Home » Writing » People’s Voice

People’s Voice

What makes a successful blog?  As a place where reader and writer come together and a connection sparks, interaction between people generally defines success for a blog.  When a stable community forms there’s definitely blogging gold.

Conventional wisdom insists there are only certain ways to achieve this.  Short snippets of text, lots of photos, links, techno talk, and highly personal content are supposed to be How It’s Done™.  But a quick glance at Minnesota based blogs shows that these “rules” are consistently broken among those with the highest interaction.  Somewhere in here is a definition of quality – or at least relevance to reader’s lives – that is not exactly what many blogging mavens would have you believe.

Popularity among blogs is difficult to judge.  There is no consistent measure of traffic other than Alexa (from Amaxon), and it’s rarely accurate. These data come from self-selecting toolbar data which can be converted into an estimate of visitors.  As an example, Barataria’s stats are close, but they have been wildly high or low in the past.  Bloggers typically do not talk actual traffic in polite company, keeping rather low readership among many blogs an embarrassing secret.

Interaction on a blog is easier to judge thanks to PostRank.  Founded in July 2007, this service scours the web to find interaction both on and off blogs. Comments (10 PostRank points), tweets with links (7 points), mentions on Reddit (8 points) and so on are pushed into a daily score.  There was a way to compare up to three sites, but about the time google acquired PostRank in June 2011 that was taken down.  This data is not meant for competition.  But thanks to the comprehensive list of Minnesota blogs compiled for the (now defunct) newsbobber, we can compare a ranked list of relative interaction, and thus popularity, of Minnesota based blogs.

Ranking appears to be interaction over the last week, so it does jump around.  Absolute rankings are not reliable, but broad patterns are interesting.

The first two pages make up a Top40 of locally grown blogs – a people’s choice.  At the top are always blogs by SB Nation, a collection of over 300 sports “blogs” around the US with a local presence – exemplified here by Twinkie Town, Canis Hoopus, Hockey Wilderness, and Daily Norseman.  SB Nation has quite a presence and high popularity for a company rarely talked about.

Also towards the top are the big hitters from WCCO, the clear channel legacy media station of olde offering news and weather for a new generation.  News and news commentary from traditional media outlets are quite popular, including the facebook based venture by Mary Lahammer of Public TV’s “Almanac”.  NewsCut, by the great Bob Collins of MPR  also leads along with Polinaut and a few others.  The Current’s blog of the local music scene always rates highly.  CityPages, a free weekly owned by the Village Voice, has its popular Blotter in the mix.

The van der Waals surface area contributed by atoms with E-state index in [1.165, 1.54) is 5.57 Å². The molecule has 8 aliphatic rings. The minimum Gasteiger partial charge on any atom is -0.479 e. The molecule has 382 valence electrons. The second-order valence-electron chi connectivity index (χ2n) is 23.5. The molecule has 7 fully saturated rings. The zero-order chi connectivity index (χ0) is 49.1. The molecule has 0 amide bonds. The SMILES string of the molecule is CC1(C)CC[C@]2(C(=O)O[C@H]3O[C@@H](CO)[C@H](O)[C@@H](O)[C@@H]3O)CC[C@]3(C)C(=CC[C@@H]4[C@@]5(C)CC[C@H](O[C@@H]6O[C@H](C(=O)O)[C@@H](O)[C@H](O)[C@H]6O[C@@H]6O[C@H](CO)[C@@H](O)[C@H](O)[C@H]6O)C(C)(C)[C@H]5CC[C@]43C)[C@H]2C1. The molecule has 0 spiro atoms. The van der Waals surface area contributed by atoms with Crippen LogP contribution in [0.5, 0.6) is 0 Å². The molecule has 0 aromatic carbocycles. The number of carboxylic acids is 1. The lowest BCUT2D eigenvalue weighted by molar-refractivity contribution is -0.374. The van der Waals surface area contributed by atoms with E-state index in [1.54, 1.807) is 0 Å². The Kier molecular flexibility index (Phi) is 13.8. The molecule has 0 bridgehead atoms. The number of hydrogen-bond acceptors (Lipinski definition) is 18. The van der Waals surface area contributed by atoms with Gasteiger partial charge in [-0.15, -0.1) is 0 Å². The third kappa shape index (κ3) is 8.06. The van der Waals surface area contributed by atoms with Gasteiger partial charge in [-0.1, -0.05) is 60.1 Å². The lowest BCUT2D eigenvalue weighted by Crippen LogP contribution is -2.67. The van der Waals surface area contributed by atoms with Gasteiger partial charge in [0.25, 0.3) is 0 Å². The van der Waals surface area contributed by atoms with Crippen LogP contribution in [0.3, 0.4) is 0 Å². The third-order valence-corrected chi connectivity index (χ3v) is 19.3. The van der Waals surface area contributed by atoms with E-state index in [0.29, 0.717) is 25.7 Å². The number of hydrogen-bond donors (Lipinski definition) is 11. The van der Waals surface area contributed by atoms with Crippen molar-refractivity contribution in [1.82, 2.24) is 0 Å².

But the bulk of the Top40 are people just doing their own thing, often without any source of income.  Several political or news commentary blogs rank highly, including Powerline, Shot in the Dark, the must-read Bluestem Prairie, and this humble effort.  To be fair, it appears that Minnesota Progressive Project was left off of this compilation so we cannot see how it might rank.

There are also many blogs that sparkle as fun surprises. Pharyngula is a science and politics blog (with heavy doses of atheism) that is always popular.  That success has to be put alongside Abbey Roads, a journal of Catholic faith.  There is the House of Turquoise, a blog dedicated to … yes, the color turquoise.  And my favorite conventional wisdom buster of all is Jack Boardman’s “Danger Bay”, something like an old-fashioned serial cartoon.

If these are the successful blogs in this one part of the world, what can we learn from them?  They include many approaches to blogging, but none of them precisely fit the generally accepted standards.  Most of them are not overtly personal in that they are not about the writer’s daily life, but are instead about something.  Few rely on pictures heavily.  Some are very long essays (ah-Hemm!).  None are exclusively about the internet, social media, or technology – and very few are heavy on that content.  There is not a single Minnesota blog with high interaction that doesn’t break at least one of the “rules”.

Taken together, the Top40 reads something like a well balanced newspaper from 20 years ago.  People’s tastes have not, in fact, changed that much overall.  What is new is that the sources are distributed and interaction can shape and become part of the content.  There is no magic formula for success in blogging – but there may be a way to measure quality and relevance, at least in a popular sense.

If you are “in to” blogging, take some time to peruse the list of Minnesota blogs ranked by interaction – you may find something you like.  And if you could, please vote for Barataria in the WCCO poll for “Most Valuable Blogger” in Minnesota – once per day.  Thank you!

17 thoughts on “People’s Voice

  1. I like this a lot, thank you. I will spend some time with that list. It is very diverse and interesting. You never know what people will like! But I suspect that what makes these blogs popular is that they are all very well written.

  2. The list is heavy on news and sports. One thing that is missing to make this list like a newspaper is a Minnesota business journal. I think that is interesting especially since there are paid services out there. No one blogs about it though.

  3. Jan: Thanks! This is a topic that has been important to me from the start, because as you know I have always seen Barataria as an experiment to prove some of that “conventional wisdom” wrong – that blogs can be substantial, relevant, and rely on traditional reference methods to build complex arguments. I see it as a success. But more and more I see that very few blogs which follow the conventional formulae are all that successful, measured by a sustained community and a high degree of interaction that persists. Besides, “relevance” is something that only the readers could ever choose, really.